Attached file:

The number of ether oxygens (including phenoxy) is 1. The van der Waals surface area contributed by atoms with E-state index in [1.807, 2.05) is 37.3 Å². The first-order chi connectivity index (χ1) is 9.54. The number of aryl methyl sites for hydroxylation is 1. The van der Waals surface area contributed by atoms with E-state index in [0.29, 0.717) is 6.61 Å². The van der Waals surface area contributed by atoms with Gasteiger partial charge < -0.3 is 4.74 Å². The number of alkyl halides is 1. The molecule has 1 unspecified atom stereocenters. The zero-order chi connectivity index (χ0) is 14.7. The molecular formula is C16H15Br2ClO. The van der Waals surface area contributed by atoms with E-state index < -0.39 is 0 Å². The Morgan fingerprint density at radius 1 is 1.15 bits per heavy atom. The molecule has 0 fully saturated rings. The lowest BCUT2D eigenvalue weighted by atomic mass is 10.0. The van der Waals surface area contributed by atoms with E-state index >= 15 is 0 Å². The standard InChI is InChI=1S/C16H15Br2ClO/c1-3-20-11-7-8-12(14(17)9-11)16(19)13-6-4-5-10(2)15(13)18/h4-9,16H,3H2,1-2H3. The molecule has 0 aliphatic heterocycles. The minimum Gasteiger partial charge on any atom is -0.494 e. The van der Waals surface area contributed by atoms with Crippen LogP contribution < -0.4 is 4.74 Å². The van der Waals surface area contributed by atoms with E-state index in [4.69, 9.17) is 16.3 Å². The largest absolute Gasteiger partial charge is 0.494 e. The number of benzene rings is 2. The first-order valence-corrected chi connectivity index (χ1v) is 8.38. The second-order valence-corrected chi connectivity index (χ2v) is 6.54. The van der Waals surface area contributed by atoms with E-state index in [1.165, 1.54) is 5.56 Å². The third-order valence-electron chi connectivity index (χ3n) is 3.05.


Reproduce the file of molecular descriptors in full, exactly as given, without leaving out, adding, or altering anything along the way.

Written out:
The number of ether oxygens (including phenoxy) is 1. The van der Waals surface area contributed by atoms with E-state index in [1.807, 2.05) is 37.3 Å². The first-order chi connectivity index (χ1) is 9.54. The number of aryl methyl sites for hydroxylation is 1. The van der Waals surface area contributed by atoms with E-state index in [0.29, 0.717) is 6.61 Å². The van der Waals surface area contributed by atoms with Gasteiger partial charge < -0.3 is 4.74 Å². The number of alkyl halides is 1. The molecule has 1 unspecified atom stereocenters. The zero-order chi connectivity index (χ0) is 14.7. The molecular formula is C16H15Br2ClO. The van der Waals surface area contributed by atoms with E-state index < -0.39 is 0 Å². The Morgan fingerprint density at radius 1 is 1.15 bits per heavy atom. The molecule has 0 fully saturated rings. The lowest BCUT2D eigenvalue weighted by atomic mass is 10.0. The van der Waals surface area contributed by atoms with E-state index >= 15 is 0 Å². The standard InChI is InChI=1S/C16H15Br2ClO/c1-3-20-11-7-8-12(14(17)9-11)16(19)13-6-4-5-10(2)15(13)18/h4-9,16H,3H2,1-2H3. The molecule has 0 aliphatic heterocycles. The minimum Gasteiger partial charge on any atom is -0.494 e. The van der Waals surface area contributed by atoms with Crippen LogP contribution < -0.4 is 4.74 Å². The van der Waals surface area contributed by atoms with E-state index in [4.69, 9.17) is 16.3 Å². The largest absolute Gasteiger partial charge is 0.494 e. The number of benzene rings is 2. The first-order valence-corrected chi connectivity index (χ1v) is 8.38. The second-order valence-corrected chi connectivity index (χ2v) is 6.54. The van der Waals surface area contributed by atoms with E-state index in [1.165, 1.54) is 5.56 Å². The third-order valence-electron chi connectivity index (χ3n) is 3.05.